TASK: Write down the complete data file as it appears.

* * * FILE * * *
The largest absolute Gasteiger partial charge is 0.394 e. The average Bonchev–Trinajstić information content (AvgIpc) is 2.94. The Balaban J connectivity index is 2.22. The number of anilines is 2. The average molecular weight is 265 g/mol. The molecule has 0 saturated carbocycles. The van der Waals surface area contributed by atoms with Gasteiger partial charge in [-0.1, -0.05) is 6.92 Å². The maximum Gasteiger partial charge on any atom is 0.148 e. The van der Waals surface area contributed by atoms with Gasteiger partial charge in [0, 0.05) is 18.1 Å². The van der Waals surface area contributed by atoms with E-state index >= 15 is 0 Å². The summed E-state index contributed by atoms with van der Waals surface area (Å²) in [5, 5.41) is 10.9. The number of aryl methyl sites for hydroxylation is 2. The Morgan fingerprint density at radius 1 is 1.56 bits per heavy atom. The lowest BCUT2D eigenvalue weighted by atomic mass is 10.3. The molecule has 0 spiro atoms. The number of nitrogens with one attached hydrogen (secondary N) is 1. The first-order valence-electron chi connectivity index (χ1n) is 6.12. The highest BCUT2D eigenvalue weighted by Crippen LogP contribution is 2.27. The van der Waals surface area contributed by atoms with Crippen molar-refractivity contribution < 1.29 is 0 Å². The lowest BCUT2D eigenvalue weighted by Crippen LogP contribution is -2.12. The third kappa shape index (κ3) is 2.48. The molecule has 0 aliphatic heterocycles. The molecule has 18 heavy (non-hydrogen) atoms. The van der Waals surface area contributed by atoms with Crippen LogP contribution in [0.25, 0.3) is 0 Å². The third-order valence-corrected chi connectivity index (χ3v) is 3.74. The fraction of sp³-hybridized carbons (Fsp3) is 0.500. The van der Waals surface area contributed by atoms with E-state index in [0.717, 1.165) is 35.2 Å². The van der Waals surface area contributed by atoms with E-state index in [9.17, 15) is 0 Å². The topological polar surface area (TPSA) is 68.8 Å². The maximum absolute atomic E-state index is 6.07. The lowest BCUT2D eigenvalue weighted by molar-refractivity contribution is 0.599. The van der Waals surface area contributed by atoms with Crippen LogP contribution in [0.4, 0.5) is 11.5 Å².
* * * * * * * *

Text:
The largest absolute Gasteiger partial charge is 0.394 e. The average Bonchev–Trinajstić information content (AvgIpc) is 2.94. The Balaban J connectivity index is 2.22. The number of anilines is 2. The average molecular weight is 265 g/mol. The molecule has 0 saturated carbocycles. The van der Waals surface area contributed by atoms with Gasteiger partial charge in [-0.1, -0.05) is 6.92 Å². The maximum Gasteiger partial charge on any atom is 0.148 e. The van der Waals surface area contributed by atoms with Gasteiger partial charge in [0, 0.05) is 18.1 Å². The van der Waals surface area contributed by atoms with E-state index >= 15 is 0 Å². The summed E-state index contributed by atoms with van der Waals surface area (Å²) in [5, 5.41) is 10.9. The number of aryl methyl sites for hydroxylation is 2. The Morgan fingerprint density at radius 1 is 1.56 bits per heavy atom. The lowest BCUT2D eigenvalue weighted by atomic mass is 10.3. The molecule has 0 spiro atoms. The number of nitrogens with one attached hydrogen (secondary N) is 1. The first-order valence-electron chi connectivity index (χ1n) is 6.12. The highest BCUT2D eigenvalue weighted by Crippen LogP contribution is 2.27. The van der Waals surface area contributed by atoms with Crippen molar-refractivity contribution < 1.29 is 0 Å². The lowest BCUT2D eigenvalue weighted by Crippen LogP contribution is -2.12. The third kappa shape index (κ3) is 2.48. The molecule has 0 aliphatic heterocycles. The molecule has 18 heavy (non-hydrogen) atoms. The van der Waals surface area contributed by atoms with Crippen LogP contribution in [0.25, 0.3) is 0 Å². The third-order valence-corrected chi connectivity index (χ3v) is 3.74. The fraction of sp³-hybridized carbons (Fsp3) is 0.500. The van der Waals surface area contributed by atoms with E-state index in [0.717, 1.165) is 35.2 Å². The van der Waals surface area contributed by atoms with E-state index in [9.17, 15) is 0 Å². The topological polar surface area (TPSA) is 68.8 Å². The maximum absolute atomic E-state index is 6.07. The lowest BCUT2D eigenvalue weighted by molar-refractivity contribution is 0.599. The van der Waals surface area contributed by atoms with Crippen LogP contribution in [0.4, 0.5) is 11.5 Å².